It was commonplace in the nineteenth century to rationalize and advocate close links between trade policies, protection, and international laws regarding intellectual property.  These links were evident at the most general philosophical level, and at the most specific, especially in terms of compulsory working requirements and provisions to allow imports by the patentee.  For instance, the 1880 Paris Convention considered the question of imports of the patented product by the patentee.  According to the laws of France, Mexico and Tunisia, such importation would result in the repeal of the patent grant.  The Convention inserted an article that explicitly ruled out forfeiture of the patent under these circumstances, which led some French commentators to argue that "the laws on industrial property... will be truly disastrous if they do not have a counterweight in tariff legislation."87  The movement to create an international patent system elucidated the fact that intellectual property laws do not exist in a vacuum, but are part of a bundle of rights that are affected by other laws and policies.








In the early years of printing, books and other written matter became part of the public domain when they were published.  Like patents, the grant of book privileges originated in the Republic of Venice in the fifteenth century, a practice which was soon prevalent in a number of other European countries.   Donatus Bossius, a Milan author, petitioned the duke in 1492 for an exclusive privilege for his book.  He successfully argued that he would be unjustly deprived of the benefits from his efforts if others were able to freely copy his work, and was given the privilege for a term of ten years.  However, authorship was not required for the grant of a privilege, and printers and publishers obtained monopolies over existing books as well as new works.  For instance, in 1479 three printers were given the exclusive right to print the breviary of the diocese of Wurzburg.   Since privileges were granted on a case by case basis, they varied in geographical scope, duration, and breadth of coverage, as well as in terms of the attendant penalties for their violation.  Grantors included religious orders and authorities, universities, political figures, and the representatives of the Crown.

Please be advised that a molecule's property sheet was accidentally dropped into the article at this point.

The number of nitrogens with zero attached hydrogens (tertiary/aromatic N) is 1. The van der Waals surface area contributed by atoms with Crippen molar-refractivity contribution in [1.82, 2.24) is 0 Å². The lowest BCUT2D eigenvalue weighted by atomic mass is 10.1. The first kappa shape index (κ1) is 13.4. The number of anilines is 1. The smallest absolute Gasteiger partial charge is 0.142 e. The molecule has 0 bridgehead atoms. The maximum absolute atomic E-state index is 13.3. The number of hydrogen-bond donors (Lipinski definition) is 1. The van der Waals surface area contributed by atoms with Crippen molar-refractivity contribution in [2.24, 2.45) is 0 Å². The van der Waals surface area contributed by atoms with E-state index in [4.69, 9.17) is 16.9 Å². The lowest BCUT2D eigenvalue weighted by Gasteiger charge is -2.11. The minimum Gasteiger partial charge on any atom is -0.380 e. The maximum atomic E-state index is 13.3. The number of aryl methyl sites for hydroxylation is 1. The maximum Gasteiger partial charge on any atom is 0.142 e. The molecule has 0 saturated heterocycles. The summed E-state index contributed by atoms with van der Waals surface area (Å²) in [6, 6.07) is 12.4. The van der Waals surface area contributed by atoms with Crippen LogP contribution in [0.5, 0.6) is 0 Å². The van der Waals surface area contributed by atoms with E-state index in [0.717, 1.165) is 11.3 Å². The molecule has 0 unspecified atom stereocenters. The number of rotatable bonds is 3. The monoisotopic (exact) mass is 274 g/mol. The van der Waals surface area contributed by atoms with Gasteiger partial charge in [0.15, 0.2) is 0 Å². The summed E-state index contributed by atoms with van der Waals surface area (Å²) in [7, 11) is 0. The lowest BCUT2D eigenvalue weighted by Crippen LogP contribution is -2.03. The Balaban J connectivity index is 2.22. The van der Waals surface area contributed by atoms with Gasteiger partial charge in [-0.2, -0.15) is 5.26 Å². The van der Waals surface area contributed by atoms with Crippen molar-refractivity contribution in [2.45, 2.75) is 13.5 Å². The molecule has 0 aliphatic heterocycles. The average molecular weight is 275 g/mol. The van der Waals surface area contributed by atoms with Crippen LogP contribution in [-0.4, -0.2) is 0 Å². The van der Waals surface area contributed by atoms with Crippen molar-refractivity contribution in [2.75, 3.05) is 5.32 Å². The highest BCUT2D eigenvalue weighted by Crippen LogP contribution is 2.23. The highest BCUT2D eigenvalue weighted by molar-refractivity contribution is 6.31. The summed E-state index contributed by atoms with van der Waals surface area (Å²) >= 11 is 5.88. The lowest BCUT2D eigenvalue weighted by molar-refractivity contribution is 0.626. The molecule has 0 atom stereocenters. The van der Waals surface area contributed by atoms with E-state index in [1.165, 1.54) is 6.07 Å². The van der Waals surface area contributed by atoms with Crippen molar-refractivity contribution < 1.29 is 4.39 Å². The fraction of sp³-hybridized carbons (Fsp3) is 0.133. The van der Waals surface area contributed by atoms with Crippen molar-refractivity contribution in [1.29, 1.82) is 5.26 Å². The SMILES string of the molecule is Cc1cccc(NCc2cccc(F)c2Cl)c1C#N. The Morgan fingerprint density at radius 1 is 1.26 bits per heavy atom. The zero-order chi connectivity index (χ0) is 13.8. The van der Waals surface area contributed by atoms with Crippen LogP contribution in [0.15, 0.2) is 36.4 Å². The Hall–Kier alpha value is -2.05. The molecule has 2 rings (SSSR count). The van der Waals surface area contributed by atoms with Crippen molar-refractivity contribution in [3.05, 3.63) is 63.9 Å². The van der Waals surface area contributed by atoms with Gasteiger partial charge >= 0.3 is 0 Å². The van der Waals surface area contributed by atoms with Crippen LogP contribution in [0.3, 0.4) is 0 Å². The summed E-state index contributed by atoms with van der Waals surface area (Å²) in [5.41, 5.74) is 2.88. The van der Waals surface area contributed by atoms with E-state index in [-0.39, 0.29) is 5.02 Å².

The French privilege system was introduced in 1498 and was well-developed by the end of the sixteenth century.88  Privileges were granted under the auspices of the monarch, generally for a brief period of two to three years although the term could be as much as ten years.   Protection could be obtained for new books or translations, maps, type designs, engravings and artwork.  Petitioners paid formal fees and informal gratuities to the officials concerned.  Since applications could only be sealed if the King were present, petitions had to be carefully timed to take advantage of his route or his return from trips and campaigns.  It became somewhat more convenient when the courts of appeal such as the Parlement de Paris began to issue grants that were privileges in all but name, although this could lead to conflicting rights if another authority had already allocated the monopoly elsewhere.  The courts sometimes imposed limits on the rights conferred, such as stipulations about the prices that could be charged.  Privileges were property that could be assigned or licenced to another party, and their infringement was punished by a fine and at times confiscation of the output of "pirates."